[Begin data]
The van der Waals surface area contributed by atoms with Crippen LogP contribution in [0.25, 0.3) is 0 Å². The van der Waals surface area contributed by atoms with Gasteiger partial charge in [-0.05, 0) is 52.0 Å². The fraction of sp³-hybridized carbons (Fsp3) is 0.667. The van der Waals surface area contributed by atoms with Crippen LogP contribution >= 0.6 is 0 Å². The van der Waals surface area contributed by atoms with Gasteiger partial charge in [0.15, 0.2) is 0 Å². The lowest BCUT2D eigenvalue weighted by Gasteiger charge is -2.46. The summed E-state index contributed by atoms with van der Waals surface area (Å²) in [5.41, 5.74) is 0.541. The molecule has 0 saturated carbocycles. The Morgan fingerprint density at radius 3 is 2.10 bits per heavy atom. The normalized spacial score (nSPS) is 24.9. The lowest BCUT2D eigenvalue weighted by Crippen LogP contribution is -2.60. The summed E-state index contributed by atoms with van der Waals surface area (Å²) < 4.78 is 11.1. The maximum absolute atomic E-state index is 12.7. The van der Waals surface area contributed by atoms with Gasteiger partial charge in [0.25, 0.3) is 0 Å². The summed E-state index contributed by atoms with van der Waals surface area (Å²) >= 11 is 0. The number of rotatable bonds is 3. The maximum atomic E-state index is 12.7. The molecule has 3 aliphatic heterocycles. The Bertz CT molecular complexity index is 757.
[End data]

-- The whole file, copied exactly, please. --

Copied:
The van der Waals surface area contributed by atoms with Crippen LogP contribution in [0.25, 0.3) is 0 Å². The van der Waals surface area contributed by atoms with Gasteiger partial charge in [-0.05, 0) is 52.0 Å². The fraction of sp³-hybridized carbons (Fsp3) is 0.667. The van der Waals surface area contributed by atoms with Crippen LogP contribution >= 0.6 is 0 Å². The van der Waals surface area contributed by atoms with Gasteiger partial charge in [0.15, 0.2) is 0 Å². The lowest BCUT2D eigenvalue weighted by Gasteiger charge is -2.46. The summed E-state index contributed by atoms with van der Waals surface area (Å²) in [5.41, 5.74) is 0.541. The molecule has 0 saturated carbocycles. The Morgan fingerprint density at radius 3 is 2.10 bits per heavy atom. The normalized spacial score (nSPS) is 24.9. The lowest BCUT2D eigenvalue weighted by Crippen LogP contribution is -2.60. The summed E-state index contributed by atoms with van der Waals surface area (Å²) < 4.78 is 11.1. The maximum absolute atomic E-state index is 12.7. The van der Waals surface area contributed by atoms with Gasteiger partial charge in [0.25, 0.3) is 0 Å². The summed E-state index contributed by atoms with van der Waals surface area (Å²) >= 11 is 0. The number of rotatable bonds is 3. The maximum atomic E-state index is 12.7. The molecule has 3 aliphatic heterocycles. The Bertz CT molecular complexity index is 757.